(HealthDay News) For patients with stage 4 chronic kidney disease (CKD), a similar pattern of reduced kidney, cardiovascular, and mortality risks is seen with dapagliflozin versus placebo, with no evidence of increased risks, according to a study published online July 16 in the Journal of the American Society of Nephrology.

Glenn M. Chertow, M.D., M.P.H., from Stanford University School of Medicine in California, and colleagues examined the effect of dapagliflozin in patients with stage 4 CKD (estimated glomerular filtration rate [eGFR] <30 mL/min/1.73 m2). Patients with an eGFR of 25 to 75 mL/min/1.73 m2 and urinary albumin-to-creatinine ratio of 200 to 5,000 mg/g were randomly assigned to either dapagliflozin (293 patients) or placebo (331 patients).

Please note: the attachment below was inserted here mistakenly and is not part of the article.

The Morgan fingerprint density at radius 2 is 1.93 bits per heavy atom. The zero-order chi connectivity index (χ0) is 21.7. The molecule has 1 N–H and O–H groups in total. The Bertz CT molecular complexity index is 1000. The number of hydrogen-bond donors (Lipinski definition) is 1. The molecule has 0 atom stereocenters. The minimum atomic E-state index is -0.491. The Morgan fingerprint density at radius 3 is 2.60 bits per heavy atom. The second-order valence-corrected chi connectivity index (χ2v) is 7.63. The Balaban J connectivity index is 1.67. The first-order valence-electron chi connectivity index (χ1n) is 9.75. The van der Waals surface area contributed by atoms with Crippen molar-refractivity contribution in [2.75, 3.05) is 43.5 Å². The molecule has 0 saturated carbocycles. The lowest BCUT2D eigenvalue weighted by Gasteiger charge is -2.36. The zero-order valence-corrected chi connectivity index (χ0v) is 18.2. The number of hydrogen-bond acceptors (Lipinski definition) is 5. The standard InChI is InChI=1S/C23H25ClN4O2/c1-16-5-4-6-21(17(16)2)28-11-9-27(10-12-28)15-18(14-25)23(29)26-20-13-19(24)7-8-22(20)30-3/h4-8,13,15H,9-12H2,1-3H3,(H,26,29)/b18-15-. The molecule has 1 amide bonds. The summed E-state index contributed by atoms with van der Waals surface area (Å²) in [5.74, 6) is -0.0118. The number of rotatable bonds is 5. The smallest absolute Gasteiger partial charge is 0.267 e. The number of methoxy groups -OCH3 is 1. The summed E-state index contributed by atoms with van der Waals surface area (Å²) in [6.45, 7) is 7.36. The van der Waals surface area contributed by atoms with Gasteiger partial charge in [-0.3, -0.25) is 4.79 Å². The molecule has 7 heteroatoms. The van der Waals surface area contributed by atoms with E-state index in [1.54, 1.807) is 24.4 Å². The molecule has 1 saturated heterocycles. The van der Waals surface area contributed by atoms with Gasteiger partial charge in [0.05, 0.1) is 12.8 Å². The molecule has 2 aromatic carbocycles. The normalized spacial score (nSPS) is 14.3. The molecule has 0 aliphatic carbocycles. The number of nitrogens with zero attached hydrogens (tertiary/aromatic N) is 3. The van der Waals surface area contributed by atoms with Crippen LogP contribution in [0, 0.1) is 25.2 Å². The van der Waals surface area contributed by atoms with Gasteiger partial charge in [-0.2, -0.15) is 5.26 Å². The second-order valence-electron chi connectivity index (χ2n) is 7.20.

The researchers found a 27% reduction in the primary composite end point of sustained decline in eGFR of ≥50%, end-stage kidney disease, or kidney or cardiovascular death among patients randomly assigned to dapagliflozin compared with placebo and statistically nonsignificant reductions in the kidney, cardiovascular, and mortality end points. In the dapagliflozin and placebo groups, the decline in eGFR slope was 2.15 and 3.38 mL/min/1.73 m2/year, respectively. Both groups had similar rates of serious adverse events and adverse events of interest.

“This analysis shows that the effects of dapagliflozin in patients with stage 4 CKD are similar to effects in patients with mild to moderate CKD,” Chertow said in a statement.

Several authors disclosed financial ties to the pharmaceutical industry.

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